«Rights, Camera, Action! IP Rights and the Film-Making Process Creative industries – Booklet No. 2 Rights, Camera, Action! IP Rights and the ...»
Rights, Camera, Action! – IP Rights and the Film-Making Process In broad terms, it can be argued that the more the film industry becomes capable of attracting a critical mass of equity investment, the greater its bargaining power will become in the negotiation over rights with distributors, television broadcasters, video licensors, telecom operators and other categories of film buyers. Conversely, a chronic lack of self-financing capacity makes the independent producer less able to withhold rights to a film until after the film is made. For the majority of producers, rights are disposed of early, when the project is vulnerable to being turned down.
In this way, the IP value becomes diluted between the various buyers and little of it remains with the producer, thus leaving his company without assets.
Equity investment is also present in individual films. In many cases in the independent film industry, powerful rights buyers such as broadcasters not only buy rights, such as free-to-air television, but also take an equity stake in the project.
In this instance, the buyer may make an offer for an overall price and negotiate with the producer (or distributor) over what proportion represents the rights acquired and what proportion represents the equity investment. The negotiation aims of the producer may vary according to his own perception of the likely success of the film. If he has the conviction that the film will be an overall success at home and abroad, he may want to do everything in his (limited) power to protect his share of the up-side – i.e. the net revenues generated from the film’s exploitation – by trying to convince the buyer to assign more of his proposed contribution to the rights acquired and to reduce his equity investment. On the other hand, the rights given away by the producer may be seen by him as very strategic, in which case he may be more focused on trying to reduce the period of time (term) of the licensing deal, in order to get those valuable rights back while they still have some residual commercial value. However, if the term of license is short, the price paid by the buyer(s) may be lower and the producer may need more equity investment to close his budget.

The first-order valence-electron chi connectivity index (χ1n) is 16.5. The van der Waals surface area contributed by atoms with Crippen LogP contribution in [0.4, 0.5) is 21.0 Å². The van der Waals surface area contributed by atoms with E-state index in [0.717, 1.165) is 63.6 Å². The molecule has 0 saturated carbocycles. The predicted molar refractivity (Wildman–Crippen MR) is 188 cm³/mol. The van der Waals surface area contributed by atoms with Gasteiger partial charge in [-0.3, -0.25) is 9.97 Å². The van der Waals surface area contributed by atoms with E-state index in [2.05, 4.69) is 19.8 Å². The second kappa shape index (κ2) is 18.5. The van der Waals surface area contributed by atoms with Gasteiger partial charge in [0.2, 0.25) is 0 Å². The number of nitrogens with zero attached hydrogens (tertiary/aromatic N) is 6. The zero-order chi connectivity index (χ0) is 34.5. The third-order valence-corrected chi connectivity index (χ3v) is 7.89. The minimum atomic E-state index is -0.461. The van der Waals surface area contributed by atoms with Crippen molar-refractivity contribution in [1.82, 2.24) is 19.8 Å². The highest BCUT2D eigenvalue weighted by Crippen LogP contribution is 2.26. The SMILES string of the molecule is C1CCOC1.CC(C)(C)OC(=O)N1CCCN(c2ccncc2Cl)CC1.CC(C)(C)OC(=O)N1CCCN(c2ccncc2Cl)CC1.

As a basic rule of thumb, equity investors (there can be several attached to the same film) recover their investment, with a premium, that is a sum of money additional to the sum initially invested, and/or a participation in the net profits, on a pro-rata basis.
Pro-rata means that for every US dollar of income earned by the film – after agreed deductions of bank loans, distribution/sales commissions and costs, etc – Rights, Camera, Action! – IP Rights and the Film-Making Process the investor will receive a share proportional to the share of the film’s budget represented by his investment.
In practice however, the investment recovery formula is rarely so straightforward: for reasons which are specific to the history of every deal: an investor may negotiate for an early corridor of income before other equity holders, until he has recovered a preagreed sum. Thereafter, the percentage of recovery may change again in favor of other equity partners in the film. Such preferential treatment is always negotiated and is justified by a number of factors: the investor may have been involved from the start of the project and taken a greater risk proportionately to others; he may separately have provided a bridging loan, meaning a loan which helps the producer cover his cash outgoings until more money comes in, at a critical point in the project’s life, etc. Similar deals may be negotiated to share out net profits in the film.
2.iii IP Rights as the Most Strategic Source of Financing
IP Rights are by far the most valuable assets the film producer is likely to hold in his hand when approaching the financing of a film project. Film industry insiders often describe the process of raising finance as a begging bowl experience. In actual fact, the producer is far from resembling the proverbial beggar; in our chapter dedicated to development, readers were able to glimpse the range of risks the producer will have taken in order to acquire the underlying rights in all the works utilized to produce the script, book, or anything else entering into the film’s concept. Additionally, the producer may have attached to the project a director and/or an actor with a strong reputation, making it more attractive to potential investors – producers should never underestimate their ability to build up their negotiating power in this way.